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June 21, 2006

Constructing Excellence - Building & Estates Forum

I spent the day yesterday at a Constructing Excellence (in the Built Environment) event held in Madejski Stadium in Reading - home to the newly promoted to the Premiership - Reading Royals.

The day was focused on collaborative working and supply chain integration and, like most CE events I have attended, was well-organised to include the right mix of presentation and interactive discussion sessions so that people were engaged more or less throughout - rather than the death by powerpoint show style which you find at far too many industry events. There was also a good mix of clients, contractors, architects, and specialists suppliers in the group. I thought the conversations were open and constructive even when people disagreed - focusing on practical experience and finding solutions as opposed to theory (in most cases). I think this reflects the ever-increasing appreciation within the industry of the importance of collaborative supply chains, a growing realisation that the impact of this way of working on our businesses must be understood before diving in and that strategic technology choices must be made in order to enable collaboration and to remain competitive.

There were a couple of other software developers at the event from the NCCTP (with which Asite is involved via the project management part of our business). There was George Stevenson from BIW and Duncan Mactear and Richard Vertigan from 4Projects, so there was a smattering of representation from solutions vendors in the room both to learn from what the user community is saying today and to provide some real-world perspective on collaboration implementations to those who are new to the game or looking to move to the next level.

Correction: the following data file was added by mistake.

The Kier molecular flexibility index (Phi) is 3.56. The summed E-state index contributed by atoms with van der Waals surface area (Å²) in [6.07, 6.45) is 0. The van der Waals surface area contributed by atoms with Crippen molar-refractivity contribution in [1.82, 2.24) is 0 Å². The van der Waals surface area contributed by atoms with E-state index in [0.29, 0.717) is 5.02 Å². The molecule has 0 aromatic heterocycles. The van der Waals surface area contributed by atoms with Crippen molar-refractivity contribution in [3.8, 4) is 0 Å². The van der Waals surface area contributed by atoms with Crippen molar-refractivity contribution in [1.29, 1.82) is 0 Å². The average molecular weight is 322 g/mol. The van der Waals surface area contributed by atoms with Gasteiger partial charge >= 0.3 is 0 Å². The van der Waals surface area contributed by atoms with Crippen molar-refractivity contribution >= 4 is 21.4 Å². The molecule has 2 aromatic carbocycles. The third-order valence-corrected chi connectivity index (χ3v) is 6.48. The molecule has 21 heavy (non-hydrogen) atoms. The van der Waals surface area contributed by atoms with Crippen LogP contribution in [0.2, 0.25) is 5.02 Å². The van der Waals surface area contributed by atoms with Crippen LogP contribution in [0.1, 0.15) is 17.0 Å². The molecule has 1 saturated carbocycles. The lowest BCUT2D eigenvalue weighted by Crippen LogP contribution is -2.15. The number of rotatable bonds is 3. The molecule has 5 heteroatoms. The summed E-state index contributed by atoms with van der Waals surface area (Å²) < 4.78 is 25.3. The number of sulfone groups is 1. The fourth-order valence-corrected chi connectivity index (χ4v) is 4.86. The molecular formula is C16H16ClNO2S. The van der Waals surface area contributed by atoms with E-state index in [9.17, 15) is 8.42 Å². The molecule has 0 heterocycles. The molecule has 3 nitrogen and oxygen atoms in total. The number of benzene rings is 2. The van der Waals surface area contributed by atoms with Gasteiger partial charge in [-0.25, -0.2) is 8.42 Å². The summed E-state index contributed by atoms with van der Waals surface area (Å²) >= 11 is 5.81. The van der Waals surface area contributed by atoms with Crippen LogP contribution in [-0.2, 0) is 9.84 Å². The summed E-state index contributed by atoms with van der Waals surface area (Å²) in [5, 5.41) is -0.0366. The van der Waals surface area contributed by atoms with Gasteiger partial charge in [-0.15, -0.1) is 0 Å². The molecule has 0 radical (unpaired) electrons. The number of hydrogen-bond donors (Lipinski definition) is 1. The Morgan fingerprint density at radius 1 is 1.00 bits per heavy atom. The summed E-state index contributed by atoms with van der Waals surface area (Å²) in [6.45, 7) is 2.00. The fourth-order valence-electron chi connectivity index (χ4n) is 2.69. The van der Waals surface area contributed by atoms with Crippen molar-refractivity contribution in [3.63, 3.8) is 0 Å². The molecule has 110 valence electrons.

All in all an interesting day. For those UK industry readers who are not aware of CE - I would encourage you to check it out and get involved at some level. As an organisation it is doing a fine job of pulling together a lot of previously disparate research initiatives / think tanks / industry advocacy groups into one coherent body that may just be capable of making a difference to the industry overall at a real level.

Posted by ndoughty at 10:06 PM | Comments (1)

Google Earth 4

Just saw the news about the newest version of Google Earth (version 4) being released in Beta. You can download the beta and have a play from the Google Blog.

"Google Earth now covers more than 20 percent of the landmass of the entire globe with high-resolution satellite imagery (soon Google Maps will too). When we say "high resolution," we mean the good stuff: you can see cars, houses, buildings in more than 200 countries and territories. Not every house is covered, only about two billion of them. That's our best estimate, anyway — that about 1/3 of the population of the Earth can now see their homes in high-resolution."